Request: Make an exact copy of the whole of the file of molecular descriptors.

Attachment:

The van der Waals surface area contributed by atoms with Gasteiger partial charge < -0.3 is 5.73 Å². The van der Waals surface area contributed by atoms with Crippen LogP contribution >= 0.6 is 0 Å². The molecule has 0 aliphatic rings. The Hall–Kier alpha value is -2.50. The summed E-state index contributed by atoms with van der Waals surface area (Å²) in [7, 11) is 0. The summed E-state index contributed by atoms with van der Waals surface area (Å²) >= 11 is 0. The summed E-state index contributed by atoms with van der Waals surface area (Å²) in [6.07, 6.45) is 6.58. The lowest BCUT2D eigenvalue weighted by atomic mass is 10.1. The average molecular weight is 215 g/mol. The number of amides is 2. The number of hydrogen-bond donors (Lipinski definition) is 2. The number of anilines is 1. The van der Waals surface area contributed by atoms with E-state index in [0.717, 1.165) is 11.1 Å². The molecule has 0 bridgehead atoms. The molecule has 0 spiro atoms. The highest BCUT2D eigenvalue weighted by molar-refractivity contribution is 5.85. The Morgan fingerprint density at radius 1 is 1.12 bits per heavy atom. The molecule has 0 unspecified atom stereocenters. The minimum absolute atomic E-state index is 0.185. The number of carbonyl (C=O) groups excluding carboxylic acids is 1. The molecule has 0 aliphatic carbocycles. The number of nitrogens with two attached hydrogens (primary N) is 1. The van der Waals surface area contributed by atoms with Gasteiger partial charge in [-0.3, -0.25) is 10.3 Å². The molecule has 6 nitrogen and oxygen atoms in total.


The van der Waals surface area contributed by atoms with Gasteiger partial charge < -0.3 is 5.73 Å². The van der Waals surface area contributed by atoms with Crippen LogP contribution >= 0.6 is 0 Å². The molecule has 0 aliphatic rings. The Hall–Kier alpha value is -2.50. The summed E-state index contributed by atoms with van der Waals surface area (Å²) in [7, 11) is 0. The summed E-state index contributed by atoms with van der Waals surface area (Å²) >= 11 is 0. The summed E-state index contributed by atoms with van der Waals surface area (Å²) in [6.07, 6.45) is 6.58. The lowest BCUT2D eigenvalue weighted by atomic mass is 10.1. The average molecular weight is 215 g/mol. The number of amides is 2. The number of hydrogen-bond donors (Lipinski definition) is 2. The number of anilines is 1. The van der Waals surface area contributed by atoms with E-state index in [0.717, 1.165) is 11.1 Å². The molecule has 0 bridgehead atoms. The molecule has 0 spiro atoms. The highest BCUT2D eigenvalue weighted by molar-refractivity contribution is 5.85. The Morgan fingerprint density at radius 1 is 1.12 bits per heavy atom. The molecule has 0 unspecified atom stereocenters. The minimum absolute atomic E-state index is 0.185. The number of carbonyl (C=O) groups excluding carboxylic acids is 1. The molecule has 0 aliphatic carbocycles. The number of nitrogens with two attached hydrogens (primary N) is 1. The van der Waals surface area contributed by atoms with Gasteiger partial charge in [-0.3, -0.25) is 10.3 Å². The molecule has 6 nitrogen and oxygen atoms in total.